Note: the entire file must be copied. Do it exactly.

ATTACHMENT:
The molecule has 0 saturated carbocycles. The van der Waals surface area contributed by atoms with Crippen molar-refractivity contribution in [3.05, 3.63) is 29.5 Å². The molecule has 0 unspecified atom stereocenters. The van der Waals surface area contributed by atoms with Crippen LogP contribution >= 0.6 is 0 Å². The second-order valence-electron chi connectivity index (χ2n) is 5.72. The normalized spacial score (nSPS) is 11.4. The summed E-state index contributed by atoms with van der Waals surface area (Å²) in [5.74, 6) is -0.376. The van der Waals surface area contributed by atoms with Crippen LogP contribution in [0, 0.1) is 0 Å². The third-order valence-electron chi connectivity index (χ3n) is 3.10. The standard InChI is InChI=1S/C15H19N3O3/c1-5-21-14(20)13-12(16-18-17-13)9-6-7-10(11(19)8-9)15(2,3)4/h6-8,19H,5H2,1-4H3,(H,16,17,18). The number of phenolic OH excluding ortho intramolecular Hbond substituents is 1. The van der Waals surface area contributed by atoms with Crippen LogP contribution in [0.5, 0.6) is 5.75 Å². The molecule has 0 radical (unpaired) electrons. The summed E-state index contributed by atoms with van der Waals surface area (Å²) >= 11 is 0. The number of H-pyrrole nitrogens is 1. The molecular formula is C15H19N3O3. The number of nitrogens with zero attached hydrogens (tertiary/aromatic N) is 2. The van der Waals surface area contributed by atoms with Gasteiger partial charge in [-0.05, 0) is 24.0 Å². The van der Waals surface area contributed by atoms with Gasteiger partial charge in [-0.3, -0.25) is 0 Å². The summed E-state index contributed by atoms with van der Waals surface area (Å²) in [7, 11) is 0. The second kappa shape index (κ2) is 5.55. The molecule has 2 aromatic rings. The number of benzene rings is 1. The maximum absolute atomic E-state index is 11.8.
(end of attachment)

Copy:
The molecule has 0 saturated carbocycles. The van der Waals surface area contributed by atoms with Crippen molar-refractivity contribution in [3.05, 3.63) is 29.5 Å². The molecule has 0 unspecified atom stereocenters. The van der Waals surface area contributed by atoms with Crippen LogP contribution >= 0.6 is 0 Å². The second-order valence-electron chi connectivity index (χ2n) is 5.72. The normalized spacial score (nSPS) is 11.4. The summed E-state index contributed by atoms with van der Waals surface area (Å²) in [5.74, 6) is -0.376. The van der Waals surface area contributed by atoms with Crippen LogP contribution in [0, 0.1) is 0 Å². The third-order valence-electron chi connectivity index (χ3n) is 3.10. The standard InChI is InChI=1S/C15H19N3O3/c1-5-21-14(20)13-12(16-18-17-13)9-6-7-10(11(19)8-9)15(2,3)4/h6-8,19H,5H2,1-4H3,(H,16,17,18). The number of phenolic OH excluding ortho intramolecular Hbond substituents is 1. The van der Waals surface area contributed by atoms with Crippen LogP contribution in [0.5, 0.6) is 5.75 Å². The molecule has 0 radical (unpaired) electrons. The summed E-state index contributed by atoms with van der Waals surface area (Å²) >= 11 is 0. The number of H-pyrrole nitrogens is 1. The molecular formula is C15H19N3O3. The number of nitrogens with zero attached hydrogens (tertiary/aromatic N) is 2. The van der Waals surface area contributed by atoms with Gasteiger partial charge in [-0.05, 0) is 24.0 Å². The van der Waals surface area contributed by atoms with Gasteiger partial charge in [-0.3, -0.25) is 0 Å². The summed E-state index contributed by atoms with van der Waals surface area (Å²) in [7, 11) is 0. The second kappa shape index (κ2) is 5.55. The molecule has 2 aromatic rings. The number of benzene rings is 1. The maximum absolute atomic E-state index is 11.8.